Paris Perhsun and Slim Gravy made us wait for this release—and the name of the duo's debut LP didn't exactly leave us confident that we'd be hearing it any time soon. Then, in February, it finally came. And with a head full of steam, too, thanks to the odd couple pairing of Paris' lighthearted bounce and Slim's streetwise slinging. Just the other week, I ran into the album's producer, Picnictyme, at a show. "Best rap album Dallas has ever seen," I gushed. "Maybe," he replied, blushing a little bit. I clarified: "Front to back, I mean." "Front to back?" he asked. "OK, yeah, I'll agree with that." As well he should.

Best Debut EP

Soviet, Forever Today EP

Brazen seems the most fitting way to describe Soviet, Dallas' long-awaited answer to Denton's long-standing regional punk rock prowess. Inventive, brash and vehemently in-your-face performers, John Spies and his ragged bunch of fellow young brats burst onto the scene way back in January with this four-track, free download of so-obviously-true-it's-almost-awkward offerings; no, Spies isn't lying when he snarls about the fact that apathy lost him his college scholarship in "Kids In My Backyard."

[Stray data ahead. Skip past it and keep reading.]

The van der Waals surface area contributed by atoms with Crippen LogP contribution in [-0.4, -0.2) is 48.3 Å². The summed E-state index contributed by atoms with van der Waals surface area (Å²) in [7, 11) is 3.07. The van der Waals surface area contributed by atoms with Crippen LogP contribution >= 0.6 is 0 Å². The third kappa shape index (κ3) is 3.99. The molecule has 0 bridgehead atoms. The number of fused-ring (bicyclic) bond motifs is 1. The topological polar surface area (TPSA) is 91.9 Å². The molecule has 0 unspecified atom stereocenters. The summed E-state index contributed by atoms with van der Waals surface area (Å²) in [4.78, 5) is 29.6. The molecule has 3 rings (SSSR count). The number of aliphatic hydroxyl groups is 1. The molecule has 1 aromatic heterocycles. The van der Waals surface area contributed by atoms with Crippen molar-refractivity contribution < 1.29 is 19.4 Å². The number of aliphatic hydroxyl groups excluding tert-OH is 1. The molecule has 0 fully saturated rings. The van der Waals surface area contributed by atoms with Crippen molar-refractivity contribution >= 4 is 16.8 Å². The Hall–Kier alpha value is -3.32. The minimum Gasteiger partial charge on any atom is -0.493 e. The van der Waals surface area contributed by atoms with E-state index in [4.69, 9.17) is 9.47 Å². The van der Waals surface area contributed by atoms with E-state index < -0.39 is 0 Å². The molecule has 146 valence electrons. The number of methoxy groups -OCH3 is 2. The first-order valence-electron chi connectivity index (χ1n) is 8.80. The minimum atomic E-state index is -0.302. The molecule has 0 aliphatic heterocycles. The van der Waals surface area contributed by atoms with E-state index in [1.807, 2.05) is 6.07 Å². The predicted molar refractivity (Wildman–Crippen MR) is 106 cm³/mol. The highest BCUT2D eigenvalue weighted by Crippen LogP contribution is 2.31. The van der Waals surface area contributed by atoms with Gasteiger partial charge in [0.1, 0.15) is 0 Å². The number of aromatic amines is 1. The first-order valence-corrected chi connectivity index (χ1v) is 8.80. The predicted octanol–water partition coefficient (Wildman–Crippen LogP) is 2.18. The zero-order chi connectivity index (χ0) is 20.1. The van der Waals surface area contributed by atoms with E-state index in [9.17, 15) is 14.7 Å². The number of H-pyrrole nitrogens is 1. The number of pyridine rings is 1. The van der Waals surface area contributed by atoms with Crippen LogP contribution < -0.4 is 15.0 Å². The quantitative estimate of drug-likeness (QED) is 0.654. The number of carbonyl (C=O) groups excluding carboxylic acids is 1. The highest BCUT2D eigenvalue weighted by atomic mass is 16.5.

Best Album With The Worst Name

True Widow, As High As The Highest Heavens And From The Center To The Circumference Of The Earth

Perhaps it's fitting that the most awkwardly named album Dallas has seen in some time is also the year's best to date. Roadblocks, always. There are worse fates. Loud, chugging and in no rush to get anywhere, A.H.A.T.H.H.A.F.T.C.T.T.C.O.T.E is exactly the follow-up everyone hoped the band would produce in the wake of its stunning self-titled 2008 debut. Now with more harmonic interplay between co-vocalists Nikki Cage and Dan Phillips, True Widow's new album scores because it follows the ever-important, unwritten rule of heavy music—that you can play as loud as you want, so long as there's some actual melody underneath it all. Don't let dark song titles like "Skull Eyes" and "Blooden Horse" fool you; this is pretty music dressed down in all black attire.